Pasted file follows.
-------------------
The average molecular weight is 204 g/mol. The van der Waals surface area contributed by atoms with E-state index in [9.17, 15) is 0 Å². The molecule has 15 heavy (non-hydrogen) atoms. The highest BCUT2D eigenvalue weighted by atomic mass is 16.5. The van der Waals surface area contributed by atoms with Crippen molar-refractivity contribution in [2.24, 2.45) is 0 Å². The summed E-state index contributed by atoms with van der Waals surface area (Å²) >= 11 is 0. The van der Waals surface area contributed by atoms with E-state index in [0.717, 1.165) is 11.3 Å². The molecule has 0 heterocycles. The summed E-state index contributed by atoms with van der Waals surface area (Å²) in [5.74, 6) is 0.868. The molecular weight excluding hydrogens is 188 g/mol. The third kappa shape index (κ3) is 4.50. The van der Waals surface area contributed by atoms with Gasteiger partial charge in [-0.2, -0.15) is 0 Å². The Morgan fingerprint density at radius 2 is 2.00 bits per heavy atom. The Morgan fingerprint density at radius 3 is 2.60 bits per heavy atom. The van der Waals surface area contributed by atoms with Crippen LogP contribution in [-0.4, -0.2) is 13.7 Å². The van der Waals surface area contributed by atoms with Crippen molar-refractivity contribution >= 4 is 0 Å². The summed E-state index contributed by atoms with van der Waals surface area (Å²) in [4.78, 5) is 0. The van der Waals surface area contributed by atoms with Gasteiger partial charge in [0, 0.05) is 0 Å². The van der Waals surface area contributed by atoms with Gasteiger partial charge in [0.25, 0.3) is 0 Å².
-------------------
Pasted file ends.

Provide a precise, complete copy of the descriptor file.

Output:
The average molecular weight is 204 g/mol. The van der Waals surface area contributed by atoms with E-state index in [9.17, 15) is 0 Å². The molecule has 15 heavy (non-hydrogen) atoms. The highest BCUT2D eigenvalue weighted by atomic mass is 16.5. The van der Waals surface area contributed by atoms with Crippen molar-refractivity contribution in [2.24, 2.45) is 0 Å². The summed E-state index contributed by atoms with van der Waals surface area (Å²) >= 11 is 0. The van der Waals surface area contributed by atoms with E-state index in [0.717, 1.165) is 11.3 Å². The molecule has 0 heterocycles. The summed E-state index contributed by atoms with van der Waals surface area (Å²) in [5.74, 6) is 0.868. The molecular weight excluding hydrogens is 188 g/mol. The third kappa shape index (κ3) is 4.50. The van der Waals surface area contributed by atoms with Gasteiger partial charge in [-0.2, -0.15) is 0 Å². The Morgan fingerprint density at radius 2 is 2.00 bits per heavy atom. The Morgan fingerprint density at radius 3 is 2.60 bits per heavy atom. The van der Waals surface area contributed by atoms with Crippen LogP contribution in [-0.4, -0.2) is 13.7 Å². The van der Waals surface area contributed by atoms with Crippen molar-refractivity contribution >= 4 is 0 Å². The summed E-state index contributed by atoms with van der Waals surface area (Å²) in [4.78, 5) is 0. The van der Waals surface area contributed by atoms with Gasteiger partial charge in [0, 0.05) is 0 Å². The van der Waals surface area contributed by atoms with Gasteiger partial charge in [0.25, 0.3) is 0 Å².